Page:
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Garden butterflies


by Richard Jones

That warm Saturday (April 26th) brought out the first butterflies of the year: holly blue, small tortoiseshell and speckled wood.


Small tortoiseshell butterflyThat warm Saturday (April 26th) brought out the first butterflies of the year: holly blue, small tortoiseshell and speckled wood. They're all common garden species, but I always get a thrill when I see any of them.

The female holly blue was fluttering round the ivy leaves. It had probably just emerged from a chrysalis hidden somewhere inside the dense foliage, because this is the wrong foodplant for this time of year. This butterfly is unique in Britain in having two generations a year on two completely different foodplants. Butterflies in the spring emergence lay their eggs on holly and their caterpillars feed on the developing buds. When these insects reach adulthood in late-summer they lay their eggs on ivy flower buds. At least that is the received wisdom because according to many observers in cities (where ivy, holly and the butterflies have always been common), they are now switching their egg-laying preferences to include pyracantha and snowberry.

The small tortoiseshell is one of only four UK butterflies to overwinter as an adult - peacock, comma and brimstone are the others, although the red admiral might start qualifying if it continues to survive our warmer winters. Any of these insects ought to have a head start as soon as the weather warms up, so to see the first one flying so late in April just bears out the fact that it really has been very cool so far this year.

Speckled wood butterflyThe speckled wood flew straight past the back door, up over the fence and away. Despite its name it is definitely a garden butterfly in this part of south-east London. But then, we are lucky to have lots of fairly large gardens down this way, and Dulwich is still the most wooded part of the metropolis. The caterpillars feed on grasses, particularly cock's-foot, Yorkshire fog and false brome, so some of the unkempt back gardens in the neighbourhood probably have breeding colonies.

Speckled woods are often difficult to sex at a distance, and small tortoiseshells are impossible, but there is a neat trick to tell males from females - almost without fail. When you see one resting in a patch of sunlight, on a leaf, or on the ground, lob a small pebble, about a metre over the top of it. If it's a male, it will guard its territory jealously and fly up to investigate the missile. If it's a female it will ignore the stone and continue sunning itself. So confrontational are the males that they will also flap up to investigate other butterflies, bumblebees, birds and even passing aeroplanes.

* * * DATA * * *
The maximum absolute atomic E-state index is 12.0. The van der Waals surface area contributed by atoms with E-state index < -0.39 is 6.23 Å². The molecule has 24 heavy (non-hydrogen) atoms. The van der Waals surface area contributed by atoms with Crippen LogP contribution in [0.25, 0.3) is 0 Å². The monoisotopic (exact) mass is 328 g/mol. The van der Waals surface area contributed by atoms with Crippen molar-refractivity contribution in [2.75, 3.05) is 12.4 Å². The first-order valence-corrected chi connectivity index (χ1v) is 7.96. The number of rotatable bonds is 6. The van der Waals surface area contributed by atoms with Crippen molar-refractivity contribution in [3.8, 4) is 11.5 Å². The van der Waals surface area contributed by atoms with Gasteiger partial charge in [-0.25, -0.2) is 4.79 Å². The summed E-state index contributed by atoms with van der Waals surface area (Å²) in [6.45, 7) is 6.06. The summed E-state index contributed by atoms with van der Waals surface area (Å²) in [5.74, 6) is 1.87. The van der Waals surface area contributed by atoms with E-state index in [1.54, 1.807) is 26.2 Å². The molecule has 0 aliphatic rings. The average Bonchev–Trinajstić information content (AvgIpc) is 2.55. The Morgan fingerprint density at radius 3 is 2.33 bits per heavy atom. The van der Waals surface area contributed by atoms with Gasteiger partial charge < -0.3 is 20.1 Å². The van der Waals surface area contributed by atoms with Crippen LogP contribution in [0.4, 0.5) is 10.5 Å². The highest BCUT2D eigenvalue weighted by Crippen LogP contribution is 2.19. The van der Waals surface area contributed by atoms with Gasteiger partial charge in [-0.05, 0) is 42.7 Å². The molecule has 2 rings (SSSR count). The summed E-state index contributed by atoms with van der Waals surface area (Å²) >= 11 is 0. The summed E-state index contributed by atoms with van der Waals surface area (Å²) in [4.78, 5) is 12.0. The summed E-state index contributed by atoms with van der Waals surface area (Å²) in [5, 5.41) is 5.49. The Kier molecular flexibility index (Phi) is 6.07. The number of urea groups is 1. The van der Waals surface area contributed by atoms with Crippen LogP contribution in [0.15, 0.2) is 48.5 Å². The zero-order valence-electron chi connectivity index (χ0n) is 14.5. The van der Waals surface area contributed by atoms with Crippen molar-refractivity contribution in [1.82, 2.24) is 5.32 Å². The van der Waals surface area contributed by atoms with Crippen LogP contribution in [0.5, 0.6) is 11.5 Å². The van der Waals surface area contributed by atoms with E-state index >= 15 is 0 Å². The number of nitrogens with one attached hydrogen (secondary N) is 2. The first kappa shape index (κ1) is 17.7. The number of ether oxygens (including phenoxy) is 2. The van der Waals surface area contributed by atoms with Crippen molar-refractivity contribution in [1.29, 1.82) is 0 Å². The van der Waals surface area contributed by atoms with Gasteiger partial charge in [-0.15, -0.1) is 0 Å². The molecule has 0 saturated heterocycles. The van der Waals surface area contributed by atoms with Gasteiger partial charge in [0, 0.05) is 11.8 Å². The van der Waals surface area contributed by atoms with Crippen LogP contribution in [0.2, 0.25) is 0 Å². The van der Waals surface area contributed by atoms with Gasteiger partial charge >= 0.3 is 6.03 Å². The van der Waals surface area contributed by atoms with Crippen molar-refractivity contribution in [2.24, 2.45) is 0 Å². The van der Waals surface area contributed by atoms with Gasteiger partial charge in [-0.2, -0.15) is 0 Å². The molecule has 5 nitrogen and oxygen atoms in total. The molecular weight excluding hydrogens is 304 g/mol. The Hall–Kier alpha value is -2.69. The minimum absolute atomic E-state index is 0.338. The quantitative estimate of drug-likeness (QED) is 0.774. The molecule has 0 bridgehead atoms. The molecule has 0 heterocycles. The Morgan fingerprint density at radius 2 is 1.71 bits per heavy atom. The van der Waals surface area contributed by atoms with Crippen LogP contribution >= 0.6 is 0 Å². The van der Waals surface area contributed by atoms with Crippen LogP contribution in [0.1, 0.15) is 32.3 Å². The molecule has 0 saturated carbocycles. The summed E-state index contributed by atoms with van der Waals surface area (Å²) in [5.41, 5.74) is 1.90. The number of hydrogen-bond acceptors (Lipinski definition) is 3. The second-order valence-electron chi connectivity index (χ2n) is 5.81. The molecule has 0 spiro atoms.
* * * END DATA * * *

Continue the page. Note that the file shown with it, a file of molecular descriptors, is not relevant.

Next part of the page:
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Gardeners' World Web User 01/05/2008 at 21:27

I love butterflies - and on my birthday 16th April the most beautiful peacock butterfly visited my garden - as if by invitation!

Gardeners' World Web User 04/05/2008 at 10:55

love butterflies nice article

Gardeners' World Web User 06/05/2008 at 08:47

With the lovely weather just now I found quite a few butterflies visiting out garden - but I will make sure that I get more plants to encourage them even more!

Gardeners' World Web User 26/05/2008 at 11:11

I have left a large area in my garden border full of large stinging nettles to try to encourage butterflies and other wildlife. However they are getting really large and are pushing other plants out. Can I cut them back now without depriving the butterflies, or should I leave them for a bit longer? I will have to thin them out eventually.

Gardeners' World Web User 28/11/2011 at 18:31

I am lucky enough to be employed as a Nature Conservation Officer for the local authority here in Spalding, Lincolnshire. I run a small nature reserve on the edge of town (The Vernatt's LNR) I was sitting sharing a well earned cuppa with one of my volunteers over two weeks ago (early/Mid April)and we were contemplating clearing a particularly thick area of bramble beside the steps on which we were sitting. The sun was quite strong and we were both surprised and amazed to see two Comma butterlies crawl from deep in the thicket, spread their wings and dry themselves out before flying off an hour later. The thicket is still there :-)

Since then the occasional sunny spells we get here on the Fens have been thick with Commas, Peacocks, Brimstones and various whites. Not seen any of the blues yet, but still time. Thanks for the blog, useful source of information and entertainment.